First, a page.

China Halts Dog Cull After International Uproar

Crackdown, begun in October, included confiscating all dogs over a certain height.

Facing increasing pressure from animal lovers worldwide, including from within China itself, an anti-dog crackdown in Beijing has been reportedly stopped by the Chinese government.

The South China Morning Post newspaper reported Dec. 21 that President Hu Jintao “was unhappy about the complaints and international media coverage” of the crackdown and put a stop to it.

The crackdown started in Beijing at the end of October as an attempt to control rabies. It involved confiscating dogs that were either unlicensed or over 35 centimeters – roughly 14 inches – tall.

In response, animal welfare groups organized letter-writing campaigns to various Beijing authorities, including the police department, mayor’s office and Olympic Organizing Committee. Beijing will host the 2008 summer Olympics. International bodies based outside China were contacted as well, including Chinese embassies and the Switzerland-based International Olympic Committee.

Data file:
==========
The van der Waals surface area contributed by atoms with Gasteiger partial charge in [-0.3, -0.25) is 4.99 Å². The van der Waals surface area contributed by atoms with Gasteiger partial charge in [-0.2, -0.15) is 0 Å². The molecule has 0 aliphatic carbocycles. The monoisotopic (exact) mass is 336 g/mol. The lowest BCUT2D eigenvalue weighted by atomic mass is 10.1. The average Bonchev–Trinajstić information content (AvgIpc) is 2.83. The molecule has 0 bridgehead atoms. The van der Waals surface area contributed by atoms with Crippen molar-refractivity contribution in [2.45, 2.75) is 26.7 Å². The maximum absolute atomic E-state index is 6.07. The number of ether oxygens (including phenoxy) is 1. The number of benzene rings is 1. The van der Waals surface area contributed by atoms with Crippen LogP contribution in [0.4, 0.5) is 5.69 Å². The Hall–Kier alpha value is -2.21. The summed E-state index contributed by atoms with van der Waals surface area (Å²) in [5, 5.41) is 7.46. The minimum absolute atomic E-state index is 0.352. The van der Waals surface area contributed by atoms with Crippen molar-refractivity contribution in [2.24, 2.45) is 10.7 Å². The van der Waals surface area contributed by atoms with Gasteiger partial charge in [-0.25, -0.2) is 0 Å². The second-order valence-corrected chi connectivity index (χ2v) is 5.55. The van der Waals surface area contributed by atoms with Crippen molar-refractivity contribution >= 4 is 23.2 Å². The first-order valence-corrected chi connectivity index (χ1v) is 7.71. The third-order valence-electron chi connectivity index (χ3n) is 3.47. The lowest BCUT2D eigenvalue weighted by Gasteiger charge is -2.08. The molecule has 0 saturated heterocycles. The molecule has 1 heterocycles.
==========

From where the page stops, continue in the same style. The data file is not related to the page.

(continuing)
The mass of letters, which came from around the world, including one letter signed by 60,000 animal lovers from across China, is credited with creating the pressure for police to stop the crackdown.

The end of the cull “shows that the President understands the special bond people feel with their companion animals and that crackdowns targeting dogs is counterproductive to achieving societal harmony,” said Grace Ge Gabriel, Asia director of the International Fund for Animal Welfare, one of the organizations that had led the letter-writing campaign.

Animal welfare groups are now urging Beijing police to return the owned dogs to their rightful homes.

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